Duty Calls, for Summer Camp Staff

Staff learn to take having fun seriously


All's quiet when Kate Tremblett begins her morning in the kitchen at Camp Kawartha. But by 8 a.m., the dining hall is teeming with noisy kids — just the way she likes it.

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Working behind the scenes at a camp, whether cooking the food, maintaining the facilities or counselling the campers, takes dedication and a love of kids.

Tremblett has been head cook for seven years at Camp Kawartha, north of Peterborough, Ontario. Asked about the difference between working in a summer camp and a restaurant, she laughs.

"There's a lot more mouths to feed here. And because the kids are running around using so much energy, they are that much hungrier. We always say we're feeding a bunch of piranhas," she says. "But it's great because they are so appreciative. And it's all home-cooked meals, so we don't have a lot of the processed foods."

Campers' varied diets create an additional challenge.

"We have kids who need gluten-free meals and kids with allergies to peanuts, even fruit allergies."

Every day, Tremblett and her staff prepare enough food for a small army, but she's used to working with enormous quantities. Breakfast includes oatmeal, yogurt, cantaloupe and honeydew melon with peaches on the side, as well as cereal, pancakes, bacon and fresh juice. "For the macaroni-and-cheese lunch,"she says, "we use a 10-pound package of macaroni elbows and 15 pounds of cheese.

"We also cook a hundred cookies a day. It's mass production. But what makes it worth it is the smile on the kids' faces."

Once campers have been fed, it's up to the counsellors and staff to organize activities and be there for each camper's individual needs. This isn't nine to five; it's a lifestyle.

Like all the staff at Camp Kawartha, Adam Strasberg goes by a nickname: his is "Wham." An elementary school teacher in Toronto, he has been seduced by the surroundings, so much so he will be staying at the camp through the fall. He's the camp's Leadership in Training director, and counts himself lucky to be working in a job he loves.

"I run an intensive program for 16- and 17-year-olds teaching the kids how to become good leaders in anything they do, whether it's in school or camp or a job," he says, "but also, we're looking to hire these people for the summer. So, it's training for working at this camp."

It's the kids that make the difference, he says, but adds that counsellors also can make a difference in the life of a camper. "Camp shapes you for the rest of your life. The misnomer is that if you're learning you can't have fun. I think schools should lighten up a bit, and take a lesson from camp. Kids learn a lot here. They're not learning eight plus eight, but they're learning."

When asked about the long hours, he smiles. "It's your life. There's no difference here between work or play. But what's nice about camp, compared to any other job, is that your work and social life mesh. Basically, you are going from first thing in the morning until late at night."

In the mornings, staff and campers are in a "health hustle" or enjoying a polar bear swim by 7:30. The counsellor of the day is responsible for ringing the morning bell and leading the group in a game such as tag. "Something to get the blood flowing," Strasberg says.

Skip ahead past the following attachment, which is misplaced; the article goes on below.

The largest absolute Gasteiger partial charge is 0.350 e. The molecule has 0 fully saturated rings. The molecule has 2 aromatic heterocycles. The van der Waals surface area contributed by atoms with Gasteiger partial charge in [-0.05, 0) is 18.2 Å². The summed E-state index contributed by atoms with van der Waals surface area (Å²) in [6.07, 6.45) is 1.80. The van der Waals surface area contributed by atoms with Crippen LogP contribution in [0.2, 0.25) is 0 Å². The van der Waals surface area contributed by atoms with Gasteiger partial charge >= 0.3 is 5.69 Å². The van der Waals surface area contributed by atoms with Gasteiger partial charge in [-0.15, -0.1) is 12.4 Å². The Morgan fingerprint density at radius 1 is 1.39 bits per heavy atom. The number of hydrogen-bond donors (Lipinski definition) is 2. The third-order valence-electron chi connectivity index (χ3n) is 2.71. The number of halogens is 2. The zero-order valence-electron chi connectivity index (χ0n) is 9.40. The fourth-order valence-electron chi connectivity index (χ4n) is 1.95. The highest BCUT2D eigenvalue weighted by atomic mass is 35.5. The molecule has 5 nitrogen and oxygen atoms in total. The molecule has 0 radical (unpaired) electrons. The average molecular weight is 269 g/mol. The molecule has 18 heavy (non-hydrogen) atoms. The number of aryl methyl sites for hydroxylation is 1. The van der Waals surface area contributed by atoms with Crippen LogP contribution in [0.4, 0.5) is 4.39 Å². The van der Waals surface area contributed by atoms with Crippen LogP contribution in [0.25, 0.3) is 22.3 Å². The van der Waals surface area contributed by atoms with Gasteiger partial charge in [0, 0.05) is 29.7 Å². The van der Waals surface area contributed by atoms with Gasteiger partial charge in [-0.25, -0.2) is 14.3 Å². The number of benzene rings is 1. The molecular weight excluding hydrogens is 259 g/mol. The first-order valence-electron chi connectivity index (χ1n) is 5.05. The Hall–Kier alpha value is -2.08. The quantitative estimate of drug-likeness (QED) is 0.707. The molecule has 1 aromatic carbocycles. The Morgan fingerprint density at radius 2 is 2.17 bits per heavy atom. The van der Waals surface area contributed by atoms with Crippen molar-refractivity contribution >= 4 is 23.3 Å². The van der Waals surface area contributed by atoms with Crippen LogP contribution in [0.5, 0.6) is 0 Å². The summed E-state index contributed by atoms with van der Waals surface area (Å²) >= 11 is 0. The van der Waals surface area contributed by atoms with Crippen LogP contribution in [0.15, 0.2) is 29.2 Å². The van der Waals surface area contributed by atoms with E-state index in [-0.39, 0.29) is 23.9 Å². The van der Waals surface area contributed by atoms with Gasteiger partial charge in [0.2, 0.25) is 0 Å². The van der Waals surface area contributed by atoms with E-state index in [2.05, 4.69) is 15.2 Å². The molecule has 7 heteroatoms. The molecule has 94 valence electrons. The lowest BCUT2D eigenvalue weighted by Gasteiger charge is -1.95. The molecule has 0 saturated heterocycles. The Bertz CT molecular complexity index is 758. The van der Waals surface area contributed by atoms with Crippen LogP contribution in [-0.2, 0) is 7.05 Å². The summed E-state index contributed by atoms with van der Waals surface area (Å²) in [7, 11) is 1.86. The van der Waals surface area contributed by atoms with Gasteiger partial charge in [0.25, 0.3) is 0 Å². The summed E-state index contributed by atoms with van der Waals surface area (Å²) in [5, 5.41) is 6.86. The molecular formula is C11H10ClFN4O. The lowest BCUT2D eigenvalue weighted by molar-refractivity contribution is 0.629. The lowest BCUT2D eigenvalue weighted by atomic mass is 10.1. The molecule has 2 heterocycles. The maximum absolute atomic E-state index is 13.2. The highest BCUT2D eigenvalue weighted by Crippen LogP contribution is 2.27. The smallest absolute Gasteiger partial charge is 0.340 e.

"We then have a meeting after breakfast," he says. "It doesn't matter whether you are senior staff or first year, but everyone gets a chance to say something. Of all the camps I've been to," he says, "there's really no egos here. Everyone has a job to do and everyone respects that."

Jude Holliwell, also known as "Pooch," was a camper for four years and is now a staff member. Having come through the training process, she's seen first-hand what it means to be a counsellor. "You see a change in the kids," she says. "When they come here, they can be themselves."

At the end of the day, staff are as exhausted as the campers.

"There's not a lot of time to relax," Holliwell says. "But when the campers are sleeping, it's nice to have some quiet." One staff activity is the "warm fuzzy," where candles are lit and people write complimentary notes about each other, stuff them in a pitcher, then randomly select them and read them aloud. "It makes people feel good," Strasberg says. After a long day of looking after the needs of campers, staff have to know there's something for them at the end of the day.

"And it's important that staff all get along," he says. "That's why there is a week of pre-camp, which centres on people getting to know each other."

Staff at Camp Kawartha participate in role-playing situations that involve campers. It's one of many pre-camp staff training programs put on by camps.

"There might be a scenario where one camper is making fun of another because he's not so good at sports," Strasberg says "The counsellor will have to figure out how to deal with the situation. And not just the end result but how it was handled, as well."

During pre-camp, Camp Kawartha staff also update their first-aid skills and learn to deal with possibly unpleasant situations "like an eating disorder," Strasberg says. "You have to look for the kids who are not eating at mealtime."

It's challenging work but for these staffers it's gratifying to see the impact they have on kids at camp.

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